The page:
Case Report Top


A 17-year-old male patient reported to the Department of Oral Medicine and Radiology with a complaint of severe pain in the upper right region of the jaw. The patient was diagnosed 7 years back with Vitamin D deficiency rickets (VDDR) and had undergone the treatment for the same. There was no genetic history as an examination of additional family members (mother, father, and sisters) gave no evidence of disease. There was no history of any change in the chest shape or spinal abnormalities. On general examination, the patient presented with short stature, bowed legs, enlarged ulnar joint, appeared pale, lean with 32 kg weight, 4 feet height, and body mass index of 22.8 kg/m2 [Figure 1], [Figure 2], [Figure 3]. On intraoral examination, the patient presented with localized and inflamed swollen attached gingiva in relation to 13, gingival enlargement in relation to 32 and 33 with generalized periodontitis [Figure 4] and [Figure 5]. Over retained deciduous in respect to 55, 65, and 75 was also present. Generalized chalky white opaque hypoplastic patches were observed on all surfaces of all teeth with generalized yellowish staining and pitting [Table 1]. A tentative, provisional diagnosis of suspected periapical pathology in respect to 13, generalized enamel hypoplasia, generalized periodontitis with partial anodontia were formulated. Further, radiographic investigations of Intraoral periapical (IOPA) and orthophotomograph (OPG) were advised. IOPA reveals the obliteration of lamina-dura in the periapical region with respect to the upper right permanent canine 13 and enlarged pulp chambers, incomplete root formation with ill-defined radiolucencies periapically suggestive of periapical abscesses [Figure 6]. OPG revealed multiple periapical radiolucencies with relation to 32, 42, 12, and 13. A generalized reduced radiodensities of enamel and dentin with enlarged pulp chambers, incomplete root formation in multiple teeth, congenital missing teeth buds with respect to 14, 15, 16, 25, 26, and 35 also over retained 55, 65, and 75 teeth at occlusal level were also observed [Figure 7]. The patient was referred to the respective dental departments for treatment needs and endocrinologist for further management.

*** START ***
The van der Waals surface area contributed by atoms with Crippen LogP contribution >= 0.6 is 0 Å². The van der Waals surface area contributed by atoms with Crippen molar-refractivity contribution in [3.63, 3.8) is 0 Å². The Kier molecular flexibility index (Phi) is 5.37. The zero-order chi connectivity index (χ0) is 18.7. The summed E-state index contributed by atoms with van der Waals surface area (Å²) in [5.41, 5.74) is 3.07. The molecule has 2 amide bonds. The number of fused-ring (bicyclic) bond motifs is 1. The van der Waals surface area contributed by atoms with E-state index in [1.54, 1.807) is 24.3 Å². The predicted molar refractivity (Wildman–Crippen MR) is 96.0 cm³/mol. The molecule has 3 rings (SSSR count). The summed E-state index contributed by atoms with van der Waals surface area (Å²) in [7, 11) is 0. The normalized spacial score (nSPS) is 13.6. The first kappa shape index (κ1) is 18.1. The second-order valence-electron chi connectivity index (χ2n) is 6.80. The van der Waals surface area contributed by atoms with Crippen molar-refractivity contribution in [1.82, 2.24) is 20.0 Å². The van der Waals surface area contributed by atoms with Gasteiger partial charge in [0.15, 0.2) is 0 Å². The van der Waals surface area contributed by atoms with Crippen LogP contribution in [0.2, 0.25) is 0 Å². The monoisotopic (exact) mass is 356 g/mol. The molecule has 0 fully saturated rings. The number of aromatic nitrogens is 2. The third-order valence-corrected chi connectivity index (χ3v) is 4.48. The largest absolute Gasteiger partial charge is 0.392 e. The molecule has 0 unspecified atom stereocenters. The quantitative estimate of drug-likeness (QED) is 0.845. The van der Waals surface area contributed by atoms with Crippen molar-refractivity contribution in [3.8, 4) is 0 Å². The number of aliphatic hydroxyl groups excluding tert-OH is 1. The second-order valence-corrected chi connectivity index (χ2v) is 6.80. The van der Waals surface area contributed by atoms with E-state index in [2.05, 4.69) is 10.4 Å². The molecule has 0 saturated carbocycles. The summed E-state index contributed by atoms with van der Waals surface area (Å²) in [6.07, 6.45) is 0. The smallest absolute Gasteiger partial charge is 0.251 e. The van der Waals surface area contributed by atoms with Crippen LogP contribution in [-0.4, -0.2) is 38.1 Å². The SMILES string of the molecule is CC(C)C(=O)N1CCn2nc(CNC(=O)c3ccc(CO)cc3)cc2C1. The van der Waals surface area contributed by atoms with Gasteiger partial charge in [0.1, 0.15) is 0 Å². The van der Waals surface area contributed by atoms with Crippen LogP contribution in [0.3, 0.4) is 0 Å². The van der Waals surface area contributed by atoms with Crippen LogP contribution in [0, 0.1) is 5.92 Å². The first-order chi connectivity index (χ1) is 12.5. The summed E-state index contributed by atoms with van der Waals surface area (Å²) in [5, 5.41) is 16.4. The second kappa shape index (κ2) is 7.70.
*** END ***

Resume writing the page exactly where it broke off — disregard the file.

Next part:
Figure 1: Seven-year-old patient with bowed legs

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Figure 2: Short stature of the patient

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Figure 3: Enlarged proximity of wrist joint

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Figure 4: Gingival recession with Grade III stains and calculus

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Figure 5: Increased gingival enlargement

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Table 1: Various dental findings observed in a 17 years old male patient with Vitamin D deficiency rickets

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Figure 6: Intraoral periapical with apical abscesses and enlarged pup chambers

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Figure 7: Orthopantomograph with over retained deciduous lower right molar, missing permanent tooth buds, and multiple apical radiolucencies and enlarged pulp chambers